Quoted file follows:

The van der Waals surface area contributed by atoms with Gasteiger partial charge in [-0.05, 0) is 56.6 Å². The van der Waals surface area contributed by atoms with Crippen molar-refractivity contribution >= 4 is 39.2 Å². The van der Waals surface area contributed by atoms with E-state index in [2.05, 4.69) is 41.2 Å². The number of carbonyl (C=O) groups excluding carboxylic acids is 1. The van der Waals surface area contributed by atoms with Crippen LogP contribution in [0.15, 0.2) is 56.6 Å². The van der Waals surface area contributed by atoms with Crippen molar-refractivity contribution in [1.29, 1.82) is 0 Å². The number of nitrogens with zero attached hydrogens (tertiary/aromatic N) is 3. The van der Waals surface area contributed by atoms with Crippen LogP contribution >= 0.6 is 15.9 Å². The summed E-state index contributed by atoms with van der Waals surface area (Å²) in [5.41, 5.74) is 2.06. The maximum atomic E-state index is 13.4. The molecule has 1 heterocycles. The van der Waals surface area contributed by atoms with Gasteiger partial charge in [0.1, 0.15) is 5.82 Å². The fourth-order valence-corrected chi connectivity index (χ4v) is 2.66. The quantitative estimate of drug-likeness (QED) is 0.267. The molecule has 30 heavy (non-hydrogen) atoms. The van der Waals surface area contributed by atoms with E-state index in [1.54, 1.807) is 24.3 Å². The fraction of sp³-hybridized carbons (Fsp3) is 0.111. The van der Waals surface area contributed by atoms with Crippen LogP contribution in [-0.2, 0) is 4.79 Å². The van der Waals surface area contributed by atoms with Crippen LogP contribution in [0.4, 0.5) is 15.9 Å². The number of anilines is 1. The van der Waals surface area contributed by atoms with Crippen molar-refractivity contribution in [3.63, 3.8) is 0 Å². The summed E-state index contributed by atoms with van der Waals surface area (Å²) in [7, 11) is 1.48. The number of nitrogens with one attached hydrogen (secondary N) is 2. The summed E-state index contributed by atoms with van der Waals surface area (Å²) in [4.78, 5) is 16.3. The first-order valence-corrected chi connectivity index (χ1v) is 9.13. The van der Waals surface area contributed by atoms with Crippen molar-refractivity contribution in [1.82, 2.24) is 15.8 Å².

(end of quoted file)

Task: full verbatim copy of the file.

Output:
The van der Waals surface area contributed by atoms with Gasteiger partial charge in [-0.05, 0) is 56.6 Å². The van der Waals surface area contributed by atoms with Crippen molar-refractivity contribution >= 4 is 39.2 Å². The van der Waals surface area contributed by atoms with E-state index in [2.05, 4.69) is 41.2 Å². The number of carbonyl (C=O) groups excluding carboxylic acids is 1. The van der Waals surface area contributed by atoms with Crippen LogP contribution in [0.15, 0.2) is 56.6 Å². The van der Waals surface area contributed by atoms with Crippen molar-refractivity contribution in [1.29, 1.82) is 0 Å². The number of nitrogens with zero attached hydrogens (tertiary/aromatic N) is 3. The van der Waals surface area contributed by atoms with Crippen LogP contribution >= 0.6 is 15.9 Å². The summed E-state index contributed by atoms with van der Waals surface area (Å²) in [5.41, 5.74) is 2.06. The maximum atomic E-state index is 13.4. The molecule has 1 heterocycles. The van der Waals surface area contributed by atoms with Gasteiger partial charge in [0.1, 0.15) is 5.82 Å². The fourth-order valence-corrected chi connectivity index (χ4v) is 2.66. The quantitative estimate of drug-likeness (QED) is 0.267. The molecule has 30 heavy (non-hydrogen) atoms. The van der Waals surface area contributed by atoms with E-state index in [1.54, 1.807) is 24.3 Å². The fraction of sp³-hybridized carbons (Fsp3) is 0.111. The van der Waals surface area contributed by atoms with Crippen LogP contribution in [-0.2, 0) is 4.79 Å². The van der Waals surface area contributed by atoms with Crippen LogP contribution in [0.4, 0.5) is 15.9 Å². The number of anilines is 1. The van der Waals surface area contributed by atoms with Crippen molar-refractivity contribution in [3.63, 3.8) is 0 Å². The summed E-state index contributed by atoms with van der Waals surface area (Å²) in [7, 11) is 1.48. The number of nitrogens with one attached hydrogen (secondary N) is 2. The summed E-state index contributed by atoms with van der Waals surface area (Å²) in [4.78, 5) is 16.3. The first-order valence-corrected chi connectivity index (χ1v) is 9.13. The van der Waals surface area contributed by atoms with Crippen molar-refractivity contribution in [1.82, 2.24) is 15.8 Å².